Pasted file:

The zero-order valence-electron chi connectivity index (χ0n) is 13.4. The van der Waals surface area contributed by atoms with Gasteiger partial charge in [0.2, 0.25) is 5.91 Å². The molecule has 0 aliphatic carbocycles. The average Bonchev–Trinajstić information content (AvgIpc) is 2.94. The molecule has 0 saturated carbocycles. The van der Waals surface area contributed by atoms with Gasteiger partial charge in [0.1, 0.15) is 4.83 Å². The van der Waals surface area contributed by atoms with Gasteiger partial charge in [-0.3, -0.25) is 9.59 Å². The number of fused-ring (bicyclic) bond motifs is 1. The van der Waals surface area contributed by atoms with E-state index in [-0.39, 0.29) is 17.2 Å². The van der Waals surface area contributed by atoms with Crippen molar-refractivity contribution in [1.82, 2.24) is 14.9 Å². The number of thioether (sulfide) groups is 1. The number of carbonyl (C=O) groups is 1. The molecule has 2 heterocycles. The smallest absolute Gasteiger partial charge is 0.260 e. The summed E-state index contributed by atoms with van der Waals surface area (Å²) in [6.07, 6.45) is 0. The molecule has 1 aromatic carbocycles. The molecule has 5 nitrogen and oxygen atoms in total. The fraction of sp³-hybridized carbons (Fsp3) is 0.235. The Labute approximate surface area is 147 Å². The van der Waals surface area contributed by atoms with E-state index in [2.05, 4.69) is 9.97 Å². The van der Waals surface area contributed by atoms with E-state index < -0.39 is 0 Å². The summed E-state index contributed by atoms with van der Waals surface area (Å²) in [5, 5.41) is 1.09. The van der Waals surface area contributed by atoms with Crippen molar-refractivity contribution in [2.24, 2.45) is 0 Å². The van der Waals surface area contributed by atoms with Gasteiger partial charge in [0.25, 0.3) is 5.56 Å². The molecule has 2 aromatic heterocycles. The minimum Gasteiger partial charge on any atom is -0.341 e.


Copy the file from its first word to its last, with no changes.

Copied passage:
The zero-order valence-electron chi connectivity index (χ0n) is 13.4. The van der Waals surface area contributed by atoms with Gasteiger partial charge in [0.2, 0.25) is 5.91 Å². The molecule has 0 aliphatic carbocycles. The average Bonchev–Trinajstić information content (AvgIpc) is 2.94. The molecule has 0 saturated carbocycles. The van der Waals surface area contributed by atoms with Gasteiger partial charge in [0.1, 0.15) is 4.83 Å². The van der Waals surface area contributed by atoms with Gasteiger partial charge in [-0.3, -0.25) is 9.59 Å². The number of fused-ring (bicyclic) bond motifs is 1. The van der Waals surface area contributed by atoms with E-state index in [-0.39, 0.29) is 17.2 Å². The van der Waals surface area contributed by atoms with Crippen molar-refractivity contribution in [1.82, 2.24) is 14.9 Å². The number of thioether (sulfide) groups is 1. The number of carbonyl (C=O) groups is 1. The molecule has 2 heterocycles. The smallest absolute Gasteiger partial charge is 0.260 e. The summed E-state index contributed by atoms with van der Waals surface area (Å²) in [6.07, 6.45) is 0. The molecule has 1 aromatic carbocycles. The molecule has 5 nitrogen and oxygen atoms in total. The fraction of sp³-hybridized carbons (Fsp3) is 0.235. The Labute approximate surface area is 147 Å². The van der Waals surface area contributed by atoms with E-state index in [2.05, 4.69) is 9.97 Å². The van der Waals surface area contributed by atoms with E-state index < -0.39 is 0 Å². The summed E-state index contributed by atoms with van der Waals surface area (Å²) in [5, 5.41) is 1.09. The van der Waals surface area contributed by atoms with Crippen molar-refractivity contribution in [2.24, 2.45) is 0 Å². The van der Waals surface area contributed by atoms with Gasteiger partial charge in [0.25, 0.3) is 5.56 Å². The molecule has 2 aromatic heterocycles. The minimum Gasteiger partial charge on any atom is -0.341 e.